Objective: Delirium is an independent risk factor for cognitive impairment and development of dementia in medical patients. It has never been thoroughly studied whether this association is also present in the stroke population. Our aim was to evaluate the effects of delirium in the acute phase after stroke on cognitive functioning two years later.
Methods: Two years after stroke, 50 patients (22 with and 28 without delirium in the acute phase) were assessed on two screening instruments for dementia and a neuropsychological test battery.
Results: Delirium was an independent predictor for development of dementia as assessed by the Clinical Dementia Rating Scale (odds ratio (OR) 4.7; 95% confidence interval (CI) 1.08 to 20.42) and by the Rotterdam-CAMCOG (OR 7.2, 95% CI 1.88 to 27.89). Cognitive domains most affected in patients with previous delirium were memory, language, visual construction and executive functioning.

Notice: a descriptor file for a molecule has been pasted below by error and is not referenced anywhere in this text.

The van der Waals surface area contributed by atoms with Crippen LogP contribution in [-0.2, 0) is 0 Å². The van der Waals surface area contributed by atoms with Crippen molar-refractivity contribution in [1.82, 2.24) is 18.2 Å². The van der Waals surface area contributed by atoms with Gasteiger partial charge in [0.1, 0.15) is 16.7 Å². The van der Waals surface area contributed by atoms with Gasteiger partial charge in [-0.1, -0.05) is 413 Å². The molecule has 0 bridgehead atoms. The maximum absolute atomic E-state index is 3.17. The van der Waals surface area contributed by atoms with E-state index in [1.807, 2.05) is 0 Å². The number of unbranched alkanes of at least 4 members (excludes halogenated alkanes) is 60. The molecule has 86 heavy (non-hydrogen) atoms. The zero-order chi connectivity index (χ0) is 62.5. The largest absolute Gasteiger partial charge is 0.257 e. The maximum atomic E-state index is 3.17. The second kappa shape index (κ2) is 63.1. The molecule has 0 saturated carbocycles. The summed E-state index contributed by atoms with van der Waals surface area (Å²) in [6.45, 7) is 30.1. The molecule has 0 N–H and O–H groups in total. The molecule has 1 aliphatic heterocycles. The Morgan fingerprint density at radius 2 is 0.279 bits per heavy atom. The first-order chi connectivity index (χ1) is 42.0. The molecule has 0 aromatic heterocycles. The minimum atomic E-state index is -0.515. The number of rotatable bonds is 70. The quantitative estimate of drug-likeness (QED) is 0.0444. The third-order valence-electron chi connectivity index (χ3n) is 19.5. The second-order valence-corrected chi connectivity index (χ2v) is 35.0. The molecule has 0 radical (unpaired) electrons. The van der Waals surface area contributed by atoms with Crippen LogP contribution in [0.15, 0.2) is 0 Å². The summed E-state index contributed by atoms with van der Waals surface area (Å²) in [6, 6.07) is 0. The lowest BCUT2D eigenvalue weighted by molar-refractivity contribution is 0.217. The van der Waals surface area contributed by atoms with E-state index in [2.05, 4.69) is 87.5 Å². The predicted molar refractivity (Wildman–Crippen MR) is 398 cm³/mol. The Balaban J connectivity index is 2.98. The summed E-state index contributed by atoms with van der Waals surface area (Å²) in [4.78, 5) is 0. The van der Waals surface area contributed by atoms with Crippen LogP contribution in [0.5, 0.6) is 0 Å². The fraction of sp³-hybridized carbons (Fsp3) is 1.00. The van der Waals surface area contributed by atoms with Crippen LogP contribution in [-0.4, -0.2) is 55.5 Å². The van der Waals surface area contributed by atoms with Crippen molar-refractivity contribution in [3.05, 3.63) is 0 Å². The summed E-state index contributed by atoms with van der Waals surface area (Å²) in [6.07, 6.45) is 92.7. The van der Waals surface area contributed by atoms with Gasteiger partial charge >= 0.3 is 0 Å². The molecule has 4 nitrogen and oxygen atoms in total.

Conclusions: Delirium in the acute phase after stroke is an independent predictor for severe cognitive impairment two years after stroke. These findings emphasize the importance of both rapid detection and treatment of delirium after stroke. Furthermore, periodic monitoring and evaluation of cognitive functioning in these vulnerable patients in the years after stroke is strongly recommended.
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